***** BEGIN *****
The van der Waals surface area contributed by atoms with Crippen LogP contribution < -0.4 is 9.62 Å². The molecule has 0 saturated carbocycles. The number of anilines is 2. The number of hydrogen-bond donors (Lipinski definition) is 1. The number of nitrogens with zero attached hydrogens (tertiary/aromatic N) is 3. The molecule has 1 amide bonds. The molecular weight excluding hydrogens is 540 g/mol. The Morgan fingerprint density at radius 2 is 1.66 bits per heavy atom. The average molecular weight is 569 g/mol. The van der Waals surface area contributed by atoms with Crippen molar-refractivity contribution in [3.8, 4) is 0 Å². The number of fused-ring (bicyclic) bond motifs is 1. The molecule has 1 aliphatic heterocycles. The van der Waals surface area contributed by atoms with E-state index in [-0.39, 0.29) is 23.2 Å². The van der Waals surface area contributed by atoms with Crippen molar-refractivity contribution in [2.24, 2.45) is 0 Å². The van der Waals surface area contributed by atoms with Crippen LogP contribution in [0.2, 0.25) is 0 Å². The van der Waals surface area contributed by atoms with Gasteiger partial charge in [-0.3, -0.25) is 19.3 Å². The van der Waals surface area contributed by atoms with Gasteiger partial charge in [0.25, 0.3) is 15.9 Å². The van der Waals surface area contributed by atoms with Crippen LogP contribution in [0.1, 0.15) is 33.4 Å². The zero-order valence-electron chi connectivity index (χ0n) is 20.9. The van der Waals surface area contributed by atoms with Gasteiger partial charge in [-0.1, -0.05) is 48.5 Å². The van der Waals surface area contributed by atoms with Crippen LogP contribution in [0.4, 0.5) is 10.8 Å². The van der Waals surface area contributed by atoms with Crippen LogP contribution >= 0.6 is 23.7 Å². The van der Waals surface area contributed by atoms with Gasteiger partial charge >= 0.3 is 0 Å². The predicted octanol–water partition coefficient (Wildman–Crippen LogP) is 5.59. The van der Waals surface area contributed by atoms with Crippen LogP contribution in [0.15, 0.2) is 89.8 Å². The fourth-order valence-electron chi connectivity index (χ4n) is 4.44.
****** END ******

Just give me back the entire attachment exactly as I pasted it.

The van der Waals surface area contributed by atoms with Crippen LogP contribution < -0.4 is 9.62 Å². The molecule has 0 saturated carbocycles. The number of anilines is 2. The number of hydrogen-bond donors (Lipinski definition) is 1. The number of nitrogens with zero attached hydrogens (tertiary/aromatic N) is 3. The molecule has 1 amide bonds. The molecular weight excluding hydrogens is 540 g/mol. The Morgan fingerprint density at radius 2 is 1.66 bits per heavy atom. The average molecular weight is 569 g/mol. The van der Waals surface area contributed by atoms with Crippen molar-refractivity contribution in [3.8, 4) is 0 Å². The number of fused-ring (bicyclic) bond motifs is 1. The molecule has 1 aliphatic heterocycles. The van der Waals surface area contributed by atoms with E-state index in [-0.39, 0.29) is 23.2 Å². The van der Waals surface area contributed by atoms with Crippen molar-refractivity contribution in [2.24, 2.45) is 0 Å². The van der Waals surface area contributed by atoms with Crippen LogP contribution in [0.2, 0.25) is 0 Å². The van der Waals surface area contributed by atoms with Gasteiger partial charge in [-0.3, -0.25) is 19.3 Å². The van der Waals surface area contributed by atoms with Gasteiger partial charge in [0.25, 0.3) is 15.9 Å². The van der Waals surface area contributed by atoms with Crippen LogP contribution in [0.1, 0.15) is 33.4 Å². The zero-order valence-electron chi connectivity index (χ0n) is 20.9. The van der Waals surface area contributed by atoms with Gasteiger partial charge in [-0.1, -0.05) is 48.5 Å². The van der Waals surface area contributed by atoms with Crippen LogP contribution in [0.4, 0.5) is 10.8 Å². The van der Waals surface area contributed by atoms with Crippen LogP contribution >= 0.6 is 23.7 Å². The van der Waals surface area contributed by atoms with Gasteiger partial charge >= 0.3 is 0 Å². The predicted octanol–water partition coefficient (Wildman–Crippen LogP) is 5.59. The van der Waals surface area contributed by atoms with Crippen LogP contribution in [0.15, 0.2) is 89.8 Å². The fourth-order valence-electron chi connectivity index (χ4n) is 4.44.